[Marxism] More on Euston
lnp3 at panix.com
Tue Apr 18 08:17:38 MDT 2006
Sunday, April 16, 2006
The peculiarities of the pro-war 'left'
For certain sections of the British media, twenty bitter old ex-lefties
sitting in a London pub is news - that is the conclusion that must be
drawn, it seems, from the response to the Euston Manifesto, which is the
latest attempt to make the term 'pro-war left' seem like something other
than an oxymoron.
I personally think that the pro-war 'left' represented by the Euston
Manifesto ought to be of more interest to sociologists and psychologists
who study unusual ideas than to newspapers and bloggers. In the last few
weeks we've seen the largest student-worker protests in France since 1968,
the largest strike in Britain since 1926, a popular uprising against
capitalist globalisation and US free trade in Ecuador, the defeat of
Blair's Mussolini-loving friend in Italy by a coalition including
communists and socialists, surging campaigns for left-wing, anti-US foreign
policy Presidential candidates in Peru and Mexico, and the continuing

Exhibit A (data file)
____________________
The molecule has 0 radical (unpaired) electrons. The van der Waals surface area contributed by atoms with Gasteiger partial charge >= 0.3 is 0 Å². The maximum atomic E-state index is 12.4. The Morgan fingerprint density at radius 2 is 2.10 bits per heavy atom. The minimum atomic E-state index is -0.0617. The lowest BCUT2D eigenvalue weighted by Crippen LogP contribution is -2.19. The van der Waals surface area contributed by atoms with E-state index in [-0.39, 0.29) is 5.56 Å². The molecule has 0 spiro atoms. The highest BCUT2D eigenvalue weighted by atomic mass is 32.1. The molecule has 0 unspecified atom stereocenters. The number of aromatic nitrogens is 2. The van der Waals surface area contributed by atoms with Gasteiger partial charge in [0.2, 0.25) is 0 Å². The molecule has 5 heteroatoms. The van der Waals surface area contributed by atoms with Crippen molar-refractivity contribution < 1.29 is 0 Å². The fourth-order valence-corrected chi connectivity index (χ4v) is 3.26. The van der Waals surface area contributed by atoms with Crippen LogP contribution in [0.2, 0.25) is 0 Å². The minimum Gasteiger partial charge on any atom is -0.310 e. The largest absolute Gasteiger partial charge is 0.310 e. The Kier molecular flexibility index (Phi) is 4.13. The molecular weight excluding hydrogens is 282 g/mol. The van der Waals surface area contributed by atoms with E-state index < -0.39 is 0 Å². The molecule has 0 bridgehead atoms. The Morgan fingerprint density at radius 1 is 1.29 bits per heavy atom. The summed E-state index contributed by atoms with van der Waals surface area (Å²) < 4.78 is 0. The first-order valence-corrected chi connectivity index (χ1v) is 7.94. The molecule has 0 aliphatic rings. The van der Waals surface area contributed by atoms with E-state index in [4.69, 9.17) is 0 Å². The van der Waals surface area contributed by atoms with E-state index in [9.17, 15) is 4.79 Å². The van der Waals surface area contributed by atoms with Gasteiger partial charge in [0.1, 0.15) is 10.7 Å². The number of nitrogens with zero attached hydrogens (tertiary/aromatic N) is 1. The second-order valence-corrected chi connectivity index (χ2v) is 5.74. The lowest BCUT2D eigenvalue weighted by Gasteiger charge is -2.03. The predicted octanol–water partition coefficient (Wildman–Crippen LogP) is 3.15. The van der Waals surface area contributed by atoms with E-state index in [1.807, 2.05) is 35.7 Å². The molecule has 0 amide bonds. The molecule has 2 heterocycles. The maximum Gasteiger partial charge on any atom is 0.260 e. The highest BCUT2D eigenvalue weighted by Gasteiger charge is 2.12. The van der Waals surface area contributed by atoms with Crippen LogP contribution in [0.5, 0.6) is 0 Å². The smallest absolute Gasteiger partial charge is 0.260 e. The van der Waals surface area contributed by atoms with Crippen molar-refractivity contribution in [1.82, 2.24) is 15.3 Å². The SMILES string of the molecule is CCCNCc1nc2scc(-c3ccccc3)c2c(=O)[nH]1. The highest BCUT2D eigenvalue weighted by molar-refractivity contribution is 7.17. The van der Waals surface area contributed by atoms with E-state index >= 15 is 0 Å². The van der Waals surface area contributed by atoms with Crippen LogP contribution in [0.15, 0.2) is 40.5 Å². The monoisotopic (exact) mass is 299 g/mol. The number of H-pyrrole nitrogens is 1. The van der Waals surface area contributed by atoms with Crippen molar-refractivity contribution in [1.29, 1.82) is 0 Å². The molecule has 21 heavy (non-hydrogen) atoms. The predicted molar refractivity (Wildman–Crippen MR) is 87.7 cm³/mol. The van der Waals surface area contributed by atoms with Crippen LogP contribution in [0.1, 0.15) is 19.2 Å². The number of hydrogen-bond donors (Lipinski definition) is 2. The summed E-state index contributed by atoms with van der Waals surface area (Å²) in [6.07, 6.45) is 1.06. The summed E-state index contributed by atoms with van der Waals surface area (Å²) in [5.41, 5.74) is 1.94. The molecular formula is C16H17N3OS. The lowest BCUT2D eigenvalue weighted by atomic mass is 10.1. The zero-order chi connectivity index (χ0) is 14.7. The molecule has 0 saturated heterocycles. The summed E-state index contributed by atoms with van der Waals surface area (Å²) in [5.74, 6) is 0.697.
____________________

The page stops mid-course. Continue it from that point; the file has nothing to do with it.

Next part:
socialistic measures won in Venezuela's Bolivarian revolution (the
expropriation of four hundred apartment blocks in Caracas, for example).
Do any of the people involved in these real-life struggles need saving by
Norm Geras and the handful of other British bloggers who seem to comprise
almost the entirety of the pro-war 'left'? I doubt it. The authors of the
Euston Manifesto have chosen to ignore reality in favour of a blogworld of
caricatures; the real-life left will continue to ignore them.
But that still leaves sociologists with a preoccupation with oddball
political tendencies to ponder the peculiarities of the Eustonites (and
yes, I'll admit: I'm obsessed with oddball political tendencies - how else
could anyone else become a commie in Kiwiland? ;). Reproduced below is a
paper on the pro-war 'left' which I gave to the 2004 conference of the
Sociological Association of Aotearoa New Zealand, and which was republished
in the most recent issue of Red and Green, the journal of analysis and
theory published (offline, alas) by members of the Alliance Party.
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